Jason Pizzo interjected with an analogy that basically explained that both chambers of the Legislature (House and Senate) are required to get a bill passed. A bill beginning with HB identifies it as a House Bill and SB means a bill originated in the Senate. Dennis promised to provide Jill with e-mails supporting his position. He also promised to look into the status of the funding. Community activist Tangela Sears also called in. She explained that Legislators in different chambers do not share publicity with the sponsors of their companion bills. It’s not a slight to the legislator in the other chamber, that is just the way things are done.

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Without getting caught up on who got the credit for funding, there are indeed questions that need to be answered about the process and the funding for the Poinciana Industrial Park Intermodal Logistics Center. Researching myfloridahouse.gov shows that there might be some validity to the points Brian Dennis made. Hardemon’s HB 2767 indicates "indefinitely postponed and withdrawn from consideration" on March 10 but included in the Appropriations Act, or State Budget, on March 11. That seems strange. Please note that there is no indication of a companion "Senate Bill" for Hardemon’s House Bill but Senator Campbell did submit a Local Funding Initiative Request via Senate form 1203. Folks more knowledgeable in the legislative appropriations process are following up on what happened.  [Download FY2018-19_S1203]

 

Hb 2767 status
Highlighted language of the history of HB 2767 shows it was indefinitely postponed and withdrawn from consideration on 03/10/2018 but included in the State Budget on the following day.
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This is how the funding for the Poinciana Industrial Parl Intermodal Logistics Center is listed in the State 2018-19 General Appropriations Act (State Budget). Please note that the original request was for $25 million.

 

Here is a link to the show. Please take the time to listen to the entire show as it shares crucial information about the New Florida Vision PAC and the push to elect Andrew Gillum governor of Florida, the grand opening of Jonathan Spikes’ AFFIRMing Youth Center, comments on Pumps Pearls & Politics 2018 and other important topics. The heated discussion starts about 56:15 of the recording after Jill introduces the folks in the studio.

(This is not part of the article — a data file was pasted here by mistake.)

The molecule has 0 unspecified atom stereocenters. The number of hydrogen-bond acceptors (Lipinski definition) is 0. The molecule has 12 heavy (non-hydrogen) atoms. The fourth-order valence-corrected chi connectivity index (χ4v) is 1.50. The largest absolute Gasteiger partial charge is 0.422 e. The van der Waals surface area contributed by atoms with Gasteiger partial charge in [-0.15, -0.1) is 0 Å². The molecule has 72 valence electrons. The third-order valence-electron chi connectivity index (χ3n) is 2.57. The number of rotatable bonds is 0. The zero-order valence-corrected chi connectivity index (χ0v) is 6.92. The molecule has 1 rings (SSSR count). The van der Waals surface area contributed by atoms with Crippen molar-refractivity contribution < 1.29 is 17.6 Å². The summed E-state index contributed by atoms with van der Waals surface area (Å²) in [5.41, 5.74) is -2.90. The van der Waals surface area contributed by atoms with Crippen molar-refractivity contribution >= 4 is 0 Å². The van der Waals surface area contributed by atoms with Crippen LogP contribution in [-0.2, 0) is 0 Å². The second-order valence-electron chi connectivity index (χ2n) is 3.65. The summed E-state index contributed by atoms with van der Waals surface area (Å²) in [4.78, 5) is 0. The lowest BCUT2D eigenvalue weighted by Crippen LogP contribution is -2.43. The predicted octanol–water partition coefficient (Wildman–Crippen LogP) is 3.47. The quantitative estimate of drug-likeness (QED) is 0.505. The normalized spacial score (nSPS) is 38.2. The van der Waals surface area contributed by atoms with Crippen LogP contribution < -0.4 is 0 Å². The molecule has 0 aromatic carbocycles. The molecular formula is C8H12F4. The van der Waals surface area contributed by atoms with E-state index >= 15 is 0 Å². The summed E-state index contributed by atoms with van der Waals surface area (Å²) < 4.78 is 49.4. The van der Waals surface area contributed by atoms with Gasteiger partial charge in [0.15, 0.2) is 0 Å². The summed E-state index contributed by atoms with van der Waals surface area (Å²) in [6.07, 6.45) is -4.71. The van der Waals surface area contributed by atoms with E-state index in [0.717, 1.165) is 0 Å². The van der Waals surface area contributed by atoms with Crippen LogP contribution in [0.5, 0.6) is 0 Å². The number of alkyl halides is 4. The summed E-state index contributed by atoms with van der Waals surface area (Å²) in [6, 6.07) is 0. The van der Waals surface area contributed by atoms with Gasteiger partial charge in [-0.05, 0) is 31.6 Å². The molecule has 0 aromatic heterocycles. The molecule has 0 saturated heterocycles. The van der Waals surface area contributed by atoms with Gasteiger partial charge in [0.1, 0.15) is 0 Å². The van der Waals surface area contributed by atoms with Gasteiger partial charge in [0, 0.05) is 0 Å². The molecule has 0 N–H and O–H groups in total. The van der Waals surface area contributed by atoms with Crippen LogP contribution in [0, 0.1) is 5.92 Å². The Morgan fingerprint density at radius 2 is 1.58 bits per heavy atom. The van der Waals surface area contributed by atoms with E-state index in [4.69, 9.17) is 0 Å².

At the end of the day, most people will listen to the July 29, 2018 episode of Hot Talk because of the bickering. Let’s look at it as a teachable lesson and a learning opportunity. Most of us have a lot to learn about the detailed machinations of our government and laws. Let’s take the time to do so and hold our elected officials responsible for communicating with us about the laws they approve or disapprove. It is also crucial to note that the original funding request for the Poinciana Industrial Park Intermodal Logistics Center was for $25 million. How effective will the project be for $2 million? Or will it be another project in which funds are squandered in the Black community? #STAYwoke

 

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@vanessawbyers
 

 


Monday, July 30, 2018 is the Deadline to Register to Vote or Update Voter Information

 

Register to vote

Monday, July 30, 2018, is the deadline to register to vote or to update voter information for the upcoming August 28, 2018 Primary Election in Florida. If you are a registered independent voter and you want to vote for a Democrat or a Republican gubernatorial candidate in the Primary, you must change your Party affiliation by tomorrow also because Florida is a closed primary election state.

(from Florida Division of Elections)

Only voters who are registered members of political parties may vote for respective party candidates or nominees for an office in a primary election including a presidential preference primary election.

However, there are times when all registered voters can vote in a primary election, regardless of which major or minor political party they are registered or even if they are registered without a specific party affiliation:

  1. If all the candidates for an office have the same party affiliation and the winner of the primary election will not face any opposition in the general election (i.e. no write-in candidates have qualified), then all registered voters can vote for any of the candidates for that office in the primary election.